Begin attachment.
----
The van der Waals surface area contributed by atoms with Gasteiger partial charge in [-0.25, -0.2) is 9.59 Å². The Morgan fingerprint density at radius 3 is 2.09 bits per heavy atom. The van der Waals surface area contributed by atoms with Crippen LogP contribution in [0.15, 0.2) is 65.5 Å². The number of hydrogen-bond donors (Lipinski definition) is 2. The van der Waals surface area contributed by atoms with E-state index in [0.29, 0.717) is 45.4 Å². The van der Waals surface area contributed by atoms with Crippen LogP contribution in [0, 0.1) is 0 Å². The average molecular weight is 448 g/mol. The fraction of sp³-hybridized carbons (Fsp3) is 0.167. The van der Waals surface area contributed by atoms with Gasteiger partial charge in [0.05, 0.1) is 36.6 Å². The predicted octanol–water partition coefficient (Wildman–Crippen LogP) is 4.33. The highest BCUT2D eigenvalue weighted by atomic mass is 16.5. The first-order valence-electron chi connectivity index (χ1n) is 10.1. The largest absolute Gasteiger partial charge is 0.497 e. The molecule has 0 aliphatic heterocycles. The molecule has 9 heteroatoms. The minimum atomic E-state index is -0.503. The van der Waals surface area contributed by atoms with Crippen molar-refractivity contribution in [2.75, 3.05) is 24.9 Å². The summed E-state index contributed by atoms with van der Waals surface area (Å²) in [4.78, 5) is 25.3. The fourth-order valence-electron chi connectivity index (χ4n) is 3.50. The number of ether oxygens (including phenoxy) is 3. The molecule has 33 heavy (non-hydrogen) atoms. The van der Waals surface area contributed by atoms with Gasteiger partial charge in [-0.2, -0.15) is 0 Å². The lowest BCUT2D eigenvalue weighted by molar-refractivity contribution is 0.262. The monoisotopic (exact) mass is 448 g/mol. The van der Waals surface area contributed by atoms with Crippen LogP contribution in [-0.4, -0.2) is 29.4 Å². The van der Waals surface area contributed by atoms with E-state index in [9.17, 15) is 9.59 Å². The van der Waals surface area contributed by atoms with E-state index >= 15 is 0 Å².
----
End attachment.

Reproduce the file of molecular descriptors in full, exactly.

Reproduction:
The van der Waals surface area contributed by atoms with Gasteiger partial charge in [-0.25, -0.2) is 9.59 Å². The Morgan fingerprint density at radius 3 is 2.09 bits per heavy atom. The van der Waals surface area contributed by atoms with Crippen LogP contribution in [0.15, 0.2) is 65.5 Å². The number of hydrogen-bond donors (Lipinski definition) is 2. The van der Waals surface area contributed by atoms with E-state index in [0.29, 0.717) is 45.4 Å². The van der Waals surface area contributed by atoms with Crippen LogP contribution in [0, 0.1) is 0 Å². The average molecular weight is 448 g/mol. The fraction of sp³-hybridized carbons (Fsp3) is 0.167. The van der Waals surface area contributed by atoms with Gasteiger partial charge in [0.05, 0.1) is 36.6 Å². The predicted octanol–water partition coefficient (Wildman–Crippen LogP) is 4.33. The highest BCUT2D eigenvalue weighted by atomic mass is 16.5. The first-order valence-electron chi connectivity index (χ1n) is 10.1. The largest absolute Gasteiger partial charge is 0.497 e. The molecule has 0 aliphatic heterocycles. The molecule has 9 heteroatoms. The minimum atomic E-state index is -0.503. The van der Waals surface area contributed by atoms with Crippen molar-refractivity contribution in [2.75, 3.05) is 24.9 Å². The summed E-state index contributed by atoms with van der Waals surface area (Å²) in [4.78, 5) is 25.3. The fourth-order valence-electron chi connectivity index (χ4n) is 3.50. The number of ether oxygens (including phenoxy) is 3. The molecule has 33 heavy (non-hydrogen) atoms. The van der Waals surface area contributed by atoms with Gasteiger partial charge in [-0.2, -0.15) is 0 Å². The lowest BCUT2D eigenvalue weighted by molar-refractivity contribution is 0.262. The monoisotopic (exact) mass is 448 g/mol. The van der Waals surface area contributed by atoms with Crippen LogP contribution in [-0.4, -0.2) is 29.4 Å². The van der Waals surface area contributed by atoms with E-state index in [9.17, 15) is 9.59 Å². The van der Waals surface area contributed by atoms with E-state index >= 15 is 0 Å².